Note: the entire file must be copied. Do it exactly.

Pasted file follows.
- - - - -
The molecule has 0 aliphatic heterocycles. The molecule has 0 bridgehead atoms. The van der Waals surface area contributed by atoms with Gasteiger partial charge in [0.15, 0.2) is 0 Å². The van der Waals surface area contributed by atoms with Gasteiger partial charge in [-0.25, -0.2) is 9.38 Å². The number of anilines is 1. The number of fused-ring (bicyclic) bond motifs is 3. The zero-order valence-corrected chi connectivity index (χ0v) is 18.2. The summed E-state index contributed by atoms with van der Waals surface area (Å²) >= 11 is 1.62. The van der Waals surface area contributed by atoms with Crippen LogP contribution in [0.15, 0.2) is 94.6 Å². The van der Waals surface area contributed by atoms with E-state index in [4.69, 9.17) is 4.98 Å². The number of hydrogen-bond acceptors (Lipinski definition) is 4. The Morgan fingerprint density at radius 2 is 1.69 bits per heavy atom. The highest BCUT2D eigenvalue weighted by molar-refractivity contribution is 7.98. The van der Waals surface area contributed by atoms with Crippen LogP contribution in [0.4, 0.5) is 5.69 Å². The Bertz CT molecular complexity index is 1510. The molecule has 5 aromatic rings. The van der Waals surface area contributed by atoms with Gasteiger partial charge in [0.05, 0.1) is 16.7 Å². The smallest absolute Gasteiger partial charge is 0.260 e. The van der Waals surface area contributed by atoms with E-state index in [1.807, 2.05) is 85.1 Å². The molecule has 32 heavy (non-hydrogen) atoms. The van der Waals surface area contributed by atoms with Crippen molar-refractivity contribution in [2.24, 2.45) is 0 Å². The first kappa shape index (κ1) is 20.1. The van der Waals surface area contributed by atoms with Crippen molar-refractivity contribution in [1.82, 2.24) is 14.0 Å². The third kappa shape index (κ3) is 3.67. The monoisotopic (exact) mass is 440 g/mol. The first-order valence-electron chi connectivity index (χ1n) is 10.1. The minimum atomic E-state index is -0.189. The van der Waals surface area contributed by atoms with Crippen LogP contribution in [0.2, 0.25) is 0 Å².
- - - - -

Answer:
The molecule has 0 aliphatic heterocycles. The molecule has 0 bridgehead atoms. The van der Waals surface area contributed by atoms with Gasteiger partial charge in [0.15, 0.2) is 0 Å². The van der Waals surface area contributed by atoms with Gasteiger partial charge in [-0.25, -0.2) is 9.38 Å². The number of anilines is 1. The number of fused-ring (bicyclic) bond motifs is 3. The zero-order valence-corrected chi connectivity index (χ0v) is 18.2. The summed E-state index contributed by atoms with van der Waals surface area (Å²) >= 11 is 1.62. The van der Waals surface area contributed by atoms with Crippen LogP contribution in [0.15, 0.2) is 94.6 Å². The van der Waals surface area contributed by atoms with E-state index in [4.69, 9.17) is 4.98 Å². The number of hydrogen-bond acceptors (Lipinski definition) is 4. The Morgan fingerprint density at radius 2 is 1.69 bits per heavy atom. The highest BCUT2D eigenvalue weighted by molar-refractivity contribution is 7.98. The van der Waals surface area contributed by atoms with Crippen LogP contribution in [0.4, 0.5) is 5.69 Å². The Bertz CT molecular complexity index is 1510. The molecule has 5 aromatic rings. The van der Waals surface area contributed by atoms with Gasteiger partial charge in [0.05, 0.1) is 16.7 Å². The smallest absolute Gasteiger partial charge is 0.260 e. The van der Waals surface area contributed by atoms with E-state index in [1.807, 2.05) is 85.1 Å². The molecule has 32 heavy (non-hydrogen) atoms. The van der Waals surface area contributed by atoms with Crippen molar-refractivity contribution in [2.24, 2.45) is 0 Å². The first kappa shape index (κ1) is 20.1. The van der Waals surface area contributed by atoms with Crippen molar-refractivity contribution in [1.82, 2.24) is 14.0 Å². The third kappa shape index (κ3) is 3.67. The monoisotopic (exact) mass is 440 g/mol. The first-order valence-electron chi connectivity index (χ1n) is 10.1. The minimum atomic E-state index is -0.189. The van der Waals surface area contributed by atoms with Crippen LogP contribution in [0.2, 0.25) is 0 Å².